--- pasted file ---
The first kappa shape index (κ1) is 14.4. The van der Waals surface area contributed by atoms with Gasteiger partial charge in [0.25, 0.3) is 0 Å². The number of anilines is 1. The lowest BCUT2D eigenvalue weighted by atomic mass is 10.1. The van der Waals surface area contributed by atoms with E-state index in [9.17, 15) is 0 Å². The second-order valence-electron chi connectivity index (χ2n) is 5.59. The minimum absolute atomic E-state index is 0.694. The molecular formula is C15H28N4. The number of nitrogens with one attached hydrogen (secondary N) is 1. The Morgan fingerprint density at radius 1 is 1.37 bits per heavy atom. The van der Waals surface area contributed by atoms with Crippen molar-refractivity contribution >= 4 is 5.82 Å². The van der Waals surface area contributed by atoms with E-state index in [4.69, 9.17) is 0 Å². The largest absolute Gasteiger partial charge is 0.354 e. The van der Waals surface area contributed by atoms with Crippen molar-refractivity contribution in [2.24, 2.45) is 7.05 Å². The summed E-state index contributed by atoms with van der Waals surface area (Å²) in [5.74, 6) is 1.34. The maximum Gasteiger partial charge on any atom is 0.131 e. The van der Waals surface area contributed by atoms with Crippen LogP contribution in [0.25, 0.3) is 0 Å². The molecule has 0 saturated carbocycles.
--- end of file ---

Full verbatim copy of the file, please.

The first kappa shape index (κ1) is 14.4. The van der Waals surface area contributed by atoms with Gasteiger partial charge in [0.25, 0.3) is 0 Å². The number of anilines is 1. The lowest BCUT2D eigenvalue weighted by atomic mass is 10.1. The van der Waals surface area contributed by atoms with E-state index in [9.17, 15) is 0 Å². The second-order valence-electron chi connectivity index (χ2n) is 5.59. The minimum absolute atomic E-state index is 0.694. The molecular formula is C15H28N4. The number of nitrogens with one attached hydrogen (secondary N) is 1. The Morgan fingerprint density at radius 1 is 1.37 bits per heavy atom. The van der Waals surface area contributed by atoms with Crippen molar-refractivity contribution >= 4 is 5.82 Å². The van der Waals surface area contributed by atoms with E-state index in [4.69, 9.17) is 0 Å². The largest absolute Gasteiger partial charge is 0.354 e. The van der Waals surface area contributed by atoms with Crippen molar-refractivity contribution in [2.24, 2.45) is 7.05 Å². The summed E-state index contributed by atoms with van der Waals surface area (Å²) in [5.74, 6) is 1.34. The maximum Gasteiger partial charge on any atom is 0.131 e. The van der Waals surface area contributed by atoms with Crippen LogP contribution in [0.25, 0.3) is 0 Å². The molecule has 0 saturated carbocycles.